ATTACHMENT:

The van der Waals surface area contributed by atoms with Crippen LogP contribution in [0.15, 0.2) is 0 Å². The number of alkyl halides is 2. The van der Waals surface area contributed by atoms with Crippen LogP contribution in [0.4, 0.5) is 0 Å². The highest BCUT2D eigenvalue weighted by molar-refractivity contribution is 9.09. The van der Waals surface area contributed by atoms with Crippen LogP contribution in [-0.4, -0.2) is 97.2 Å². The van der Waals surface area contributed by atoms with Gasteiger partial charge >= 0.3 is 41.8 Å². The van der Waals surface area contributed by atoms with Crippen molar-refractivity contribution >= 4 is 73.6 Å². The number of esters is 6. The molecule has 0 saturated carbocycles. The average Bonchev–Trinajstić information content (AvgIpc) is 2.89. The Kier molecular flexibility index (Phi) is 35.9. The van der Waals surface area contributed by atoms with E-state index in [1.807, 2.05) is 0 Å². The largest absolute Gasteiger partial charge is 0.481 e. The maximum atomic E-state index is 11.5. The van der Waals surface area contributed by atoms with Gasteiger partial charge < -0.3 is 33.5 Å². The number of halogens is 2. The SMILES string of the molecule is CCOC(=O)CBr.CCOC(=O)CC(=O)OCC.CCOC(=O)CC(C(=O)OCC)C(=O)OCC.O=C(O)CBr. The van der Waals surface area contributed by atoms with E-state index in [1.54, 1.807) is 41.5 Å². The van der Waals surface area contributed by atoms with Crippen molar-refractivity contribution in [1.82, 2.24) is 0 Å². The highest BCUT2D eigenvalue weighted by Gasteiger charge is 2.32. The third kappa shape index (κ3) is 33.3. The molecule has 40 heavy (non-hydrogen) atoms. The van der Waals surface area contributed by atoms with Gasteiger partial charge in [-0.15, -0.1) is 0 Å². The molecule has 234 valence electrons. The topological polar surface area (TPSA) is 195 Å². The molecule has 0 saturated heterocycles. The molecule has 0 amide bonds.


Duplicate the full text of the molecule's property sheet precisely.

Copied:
The van der Waals surface area contributed by atoms with Crippen LogP contribution in [0.15, 0.2) is 0 Å². The number of alkyl halides is 2. The van der Waals surface area contributed by atoms with Crippen LogP contribution in [0.4, 0.5) is 0 Å². The highest BCUT2D eigenvalue weighted by molar-refractivity contribution is 9.09. The van der Waals surface area contributed by atoms with Crippen LogP contribution in [-0.4, -0.2) is 97.2 Å². The van der Waals surface area contributed by atoms with Gasteiger partial charge >= 0.3 is 41.8 Å². The van der Waals surface area contributed by atoms with Crippen molar-refractivity contribution >= 4 is 73.6 Å². The number of esters is 6. The molecule has 0 saturated carbocycles. The average Bonchev–Trinajstić information content (AvgIpc) is 2.89. The Kier molecular flexibility index (Phi) is 35.9. The van der Waals surface area contributed by atoms with E-state index in [1.807, 2.05) is 0 Å². The largest absolute Gasteiger partial charge is 0.481 e. The maximum atomic E-state index is 11.5. The van der Waals surface area contributed by atoms with Gasteiger partial charge < -0.3 is 33.5 Å². The number of halogens is 2. The SMILES string of the molecule is CCOC(=O)CBr.CCOC(=O)CC(=O)OCC.CCOC(=O)CC(C(=O)OCC)C(=O)OCC.O=C(O)CBr. The van der Waals surface area contributed by atoms with E-state index in [1.54, 1.807) is 41.5 Å². The van der Waals surface area contributed by atoms with Crippen molar-refractivity contribution in [1.82, 2.24) is 0 Å². The highest BCUT2D eigenvalue weighted by Gasteiger charge is 2.32. The third kappa shape index (κ3) is 33.3. The molecule has 40 heavy (non-hydrogen) atoms. The van der Waals surface area contributed by atoms with Gasteiger partial charge in [-0.15, -0.1) is 0 Å². The molecule has 234 valence electrons. The topological polar surface area (TPSA) is 195 Å². The molecule has 0 saturated heterocycles. The molecule has 0 amide bonds.